THE PARTNERSHIP APPROACH TO ENVIRONMENTAL GOVERNANCE: THE CASE OF THE MOOR TREES PARTNERSHIP NETWORK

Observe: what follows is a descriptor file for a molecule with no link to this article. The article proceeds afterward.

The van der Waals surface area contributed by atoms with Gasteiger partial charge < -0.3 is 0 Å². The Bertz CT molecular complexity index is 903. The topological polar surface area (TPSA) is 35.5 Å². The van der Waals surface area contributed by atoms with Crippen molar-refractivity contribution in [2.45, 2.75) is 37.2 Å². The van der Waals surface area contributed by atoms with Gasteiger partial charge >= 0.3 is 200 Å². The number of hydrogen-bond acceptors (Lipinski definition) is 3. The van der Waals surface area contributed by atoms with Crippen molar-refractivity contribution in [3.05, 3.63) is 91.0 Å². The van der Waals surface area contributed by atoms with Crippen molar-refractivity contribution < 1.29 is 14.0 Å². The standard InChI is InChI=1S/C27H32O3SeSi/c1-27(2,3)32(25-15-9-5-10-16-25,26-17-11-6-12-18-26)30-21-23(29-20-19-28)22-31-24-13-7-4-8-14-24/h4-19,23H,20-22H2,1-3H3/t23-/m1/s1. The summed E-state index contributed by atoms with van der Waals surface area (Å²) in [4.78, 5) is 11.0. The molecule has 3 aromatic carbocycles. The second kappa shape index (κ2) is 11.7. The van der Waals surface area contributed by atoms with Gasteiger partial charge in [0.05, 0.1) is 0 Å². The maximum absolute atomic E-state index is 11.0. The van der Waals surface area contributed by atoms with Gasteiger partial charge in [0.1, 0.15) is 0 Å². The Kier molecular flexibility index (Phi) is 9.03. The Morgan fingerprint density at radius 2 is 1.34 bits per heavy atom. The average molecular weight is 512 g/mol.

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Academic discussion of policy-making and governing indicates a significant shift in the model of governance away from top-down state control to the bottom-up approach of engaging non-state actors (Goodwin and Painter, 1996; Jessop, 1998; Stoker, 1993, 1998). Central to governance theory are new forms of policy organisation, in effect, a shift from state monopoly of decision-making towards partnering with non-state (and, therefore, non-elected) actors for the formulation and delivery of sustainability objectives. It is argued that these partnerships are a key aspect of governance, which, in turn has become one of the main themes in environmental politics (Imrie and Raco, 1999; MacKinnon, 2000; Goodwin and Painter, 1996; Stoker, 1998). In part, the growing prominence of environmental partnership-working is a recognition that sustainability cannot be achieved through top-down government, but requires the active involvement of a broad range of non-state stakeholder groups spanning all sections of society to ensure that sustainability strategies are context-oriented and meet the needs of local populations. This study refers to these objectives as 'environmental plans, policies and programmes' (EPPP). I suggest that contemporary academic debate is lacking in conceptual and empirical focus on partnership-working as a delivery mechanism for environmental governance. This thesis aims to address this gap by; (i) assessing the implications of the state's devolution of responsibility for the delivery of EPPP to the community level; (ii) investigating the democratic legitimacy of these non-state actors; (iii) appraising the financial and operational accountability of state non-state partnerships; and (iv) furthering the understanding of the practical issues that environmental partnership-working must address in order to become an effective delivery vehicle for environmental policy objectives. In meeting these objectives, this thesis has conceptualised the formulation and delivery of EPPP via the Policy Implementation Continuum. The continuum is stratified into four sectors: state', 'QUANGO', 'third', and 'private'. I argue that the success of these partnerships revolves on actors from across all four layers meeting the three requirements of; (i) accepting responsibility, (ii) acquiring legitimacy, and (iii) providing accountability. To this end, I argue that these three constructs are critical components of the Effective Partnership-working model. I argue that, without achieving all three, partnerships cannot work effectively and that the implementation gap between policy and practice will remain.
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